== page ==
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Top 10 Heaviest Land Animals in the World
The Largest/Heaviest land animal classification is also dominated by mammals, with the African bush elephant being the most massive of these. The African elephant is now listed as two species, the African bush elephant and the African forest elephant, as they are now generally considered to be two separate species. The African bush elephant (Loxodonta africana), of the order Proboscidea, is the largest living land animal. A native of various open habitats in Sub-Saharan Africa, this elephant is born commonly weighing about 100 kilograms (220 lb). The largest elephant ever recorded was shot in Angola in 1974. It was a male measuring 10.7 metres (35 ft) from trunk to tail and 4.17 metres (13.7 ft) lying on its side in a projected line from the highest point of the shoulder to the base of the forefoot, indicating a standing shoulder height of 3.96 metres (13.0 ft). Here in this list you will find Top 10 Heaviest Land Animals in the World, Read on:

Top 10 Heaviest Land Animals in the Worlds

1. African bush elephant
1. African bush elephant
The African bush elephant (Loxodonta africana) is the larger of the two species of African elephant.  Both it and the African forest elephant have usually been classified as a single species, known simply as the African elephant, but recent preliminary evidence has seen the forest elephant classified as a distinct species (although this status is not conclusively accepted due to concerns over conservation strategies until the reclassication is formalised). The African bush elephant is the largest and heaviest land animal on earth, being up to 3.96 m (13.0 ft) tall at the shoulder and 10.4 tonnes (22,930 lb) in weight. On average, males are 3.26 metres (10.7 ft) tall at the shoulder and 7 tonnes (15,430 lb) in weight, while females are much smaller at 2.65 metres (8.7 ft) tall at the shoulder and 3.5 tonnes (7,720 lb) in weight. The most characteristic features of African elephants are their very large ears, which they use to radiate excess heat, and their trunk, a nose and an extension of the upper lip with two opposing extensions, or "fingers" at the end of it.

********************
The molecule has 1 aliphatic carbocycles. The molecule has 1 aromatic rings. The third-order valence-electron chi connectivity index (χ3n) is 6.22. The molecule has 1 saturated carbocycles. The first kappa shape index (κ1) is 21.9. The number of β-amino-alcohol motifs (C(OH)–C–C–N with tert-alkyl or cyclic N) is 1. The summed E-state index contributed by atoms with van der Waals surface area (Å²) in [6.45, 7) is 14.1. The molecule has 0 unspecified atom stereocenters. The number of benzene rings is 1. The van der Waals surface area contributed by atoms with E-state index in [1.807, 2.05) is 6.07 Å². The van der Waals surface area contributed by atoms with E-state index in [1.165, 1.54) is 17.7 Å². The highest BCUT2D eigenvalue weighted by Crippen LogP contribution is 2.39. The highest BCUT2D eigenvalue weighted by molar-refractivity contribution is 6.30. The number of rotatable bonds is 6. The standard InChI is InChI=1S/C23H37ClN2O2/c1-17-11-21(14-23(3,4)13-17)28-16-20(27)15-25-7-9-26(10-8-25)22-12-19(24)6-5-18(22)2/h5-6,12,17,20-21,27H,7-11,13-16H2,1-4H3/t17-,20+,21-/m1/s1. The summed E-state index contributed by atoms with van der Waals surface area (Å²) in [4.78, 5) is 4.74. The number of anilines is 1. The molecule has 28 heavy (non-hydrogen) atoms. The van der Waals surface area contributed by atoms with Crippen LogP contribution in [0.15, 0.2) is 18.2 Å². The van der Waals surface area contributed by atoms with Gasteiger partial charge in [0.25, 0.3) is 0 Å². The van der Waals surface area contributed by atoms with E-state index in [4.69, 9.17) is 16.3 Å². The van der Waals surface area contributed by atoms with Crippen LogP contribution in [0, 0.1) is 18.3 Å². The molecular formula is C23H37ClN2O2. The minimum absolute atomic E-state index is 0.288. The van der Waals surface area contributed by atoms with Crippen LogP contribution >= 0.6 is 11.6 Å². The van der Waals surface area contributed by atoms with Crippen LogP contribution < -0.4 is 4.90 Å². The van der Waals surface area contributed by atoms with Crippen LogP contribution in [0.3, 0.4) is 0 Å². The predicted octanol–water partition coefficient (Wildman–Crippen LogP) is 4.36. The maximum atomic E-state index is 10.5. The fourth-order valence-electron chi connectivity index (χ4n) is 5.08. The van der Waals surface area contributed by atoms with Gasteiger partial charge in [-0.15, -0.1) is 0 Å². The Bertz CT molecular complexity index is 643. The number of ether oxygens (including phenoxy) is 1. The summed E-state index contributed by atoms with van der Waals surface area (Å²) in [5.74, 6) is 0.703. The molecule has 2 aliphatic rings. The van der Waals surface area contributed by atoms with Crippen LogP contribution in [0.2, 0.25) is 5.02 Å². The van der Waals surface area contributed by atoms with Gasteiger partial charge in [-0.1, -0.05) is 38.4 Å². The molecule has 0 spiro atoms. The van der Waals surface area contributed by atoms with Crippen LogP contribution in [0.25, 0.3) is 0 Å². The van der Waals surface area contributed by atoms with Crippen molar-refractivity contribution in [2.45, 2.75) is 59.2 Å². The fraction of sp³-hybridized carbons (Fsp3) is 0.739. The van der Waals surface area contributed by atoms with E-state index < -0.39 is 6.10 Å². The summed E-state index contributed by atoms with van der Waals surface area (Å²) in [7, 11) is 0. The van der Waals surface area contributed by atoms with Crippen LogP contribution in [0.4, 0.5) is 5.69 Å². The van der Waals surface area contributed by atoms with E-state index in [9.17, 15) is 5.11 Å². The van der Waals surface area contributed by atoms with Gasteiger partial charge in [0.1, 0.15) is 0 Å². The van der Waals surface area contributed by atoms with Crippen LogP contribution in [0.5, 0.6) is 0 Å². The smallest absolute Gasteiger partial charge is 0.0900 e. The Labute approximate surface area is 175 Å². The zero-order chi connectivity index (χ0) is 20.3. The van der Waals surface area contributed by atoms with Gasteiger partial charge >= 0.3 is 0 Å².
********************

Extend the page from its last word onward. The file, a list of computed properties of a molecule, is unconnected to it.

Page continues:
2. Asian elephant
2. Asian elephant
The Asian or Asiatic elephant (Elephas maximus) is the only living species of the genus Elephas and is distributed in Southeast Asia from India in the west to Borneo in the east. Three subspecies are recognised E. m. maximus from Sri Lanka, the E. m. indicus from mainland Asia, and E. m. sumatranus from the island of Sumatra. Asian elephants are the largest living land animals in Asia. On average, the shoulder height of males rarely exceeds 2.75 m (9.0 ft) and that of the females, 2.4 m (7.9 ft). Average shoulder height of females is 2.4 m (7.9 ft), and average weight is 2.7 t (3.0 short tons), while average shoulder height of males is 2.75 m (9.0 ft), and average weight is 4 t (4.4 short tons). Length of body and head including trunk is 5.5–6.5 m (18–21 ft) with the tail being 1.2–1.5 m (3.9–4.9 ft) long. The largest bull elephant ever recorded was shot by the Maharajah of Susang in the Garo Hills of Assam, India in 1924, it weighed 7 tonnes (7.7 short tons), stood 3.43 m (11.3 ft) tall at the shoulders and was 8.06 m (26.4 ft) long from head to tail.